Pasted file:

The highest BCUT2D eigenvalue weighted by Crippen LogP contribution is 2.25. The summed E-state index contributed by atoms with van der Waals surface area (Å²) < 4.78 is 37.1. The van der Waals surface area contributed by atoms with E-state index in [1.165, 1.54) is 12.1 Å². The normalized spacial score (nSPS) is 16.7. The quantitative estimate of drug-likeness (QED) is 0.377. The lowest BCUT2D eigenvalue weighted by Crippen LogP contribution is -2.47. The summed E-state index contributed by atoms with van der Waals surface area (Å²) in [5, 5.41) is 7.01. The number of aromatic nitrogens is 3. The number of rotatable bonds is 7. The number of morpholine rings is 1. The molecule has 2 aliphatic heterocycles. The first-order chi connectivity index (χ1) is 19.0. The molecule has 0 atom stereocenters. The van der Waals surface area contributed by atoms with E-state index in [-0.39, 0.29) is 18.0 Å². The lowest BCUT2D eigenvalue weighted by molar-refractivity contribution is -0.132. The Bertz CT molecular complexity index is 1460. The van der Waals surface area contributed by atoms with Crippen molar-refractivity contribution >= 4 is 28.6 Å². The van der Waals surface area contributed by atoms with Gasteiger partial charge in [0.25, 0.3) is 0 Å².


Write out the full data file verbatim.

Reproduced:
The highest BCUT2D eigenvalue weighted by Crippen LogP contribution is 2.25. The summed E-state index contributed by atoms with van der Waals surface area (Å²) < 4.78 is 37.1. The van der Waals surface area contributed by atoms with E-state index in [1.165, 1.54) is 12.1 Å². The normalized spacial score (nSPS) is 16.7. The quantitative estimate of drug-likeness (QED) is 0.377. The lowest BCUT2D eigenvalue weighted by Crippen LogP contribution is -2.47. The summed E-state index contributed by atoms with van der Waals surface area (Å²) in [5, 5.41) is 7.01. The number of aromatic nitrogens is 3. The number of rotatable bonds is 7. The number of morpholine rings is 1. The molecule has 2 aliphatic heterocycles. The first-order chi connectivity index (χ1) is 19.0. The molecule has 0 atom stereocenters. The van der Waals surface area contributed by atoms with E-state index in [-0.39, 0.29) is 18.0 Å². The lowest BCUT2D eigenvalue weighted by molar-refractivity contribution is -0.132. The Bertz CT molecular complexity index is 1460. The van der Waals surface area contributed by atoms with Crippen molar-refractivity contribution >= 4 is 28.6 Å². The van der Waals surface area contributed by atoms with Gasteiger partial charge in [0.25, 0.3) is 0 Å².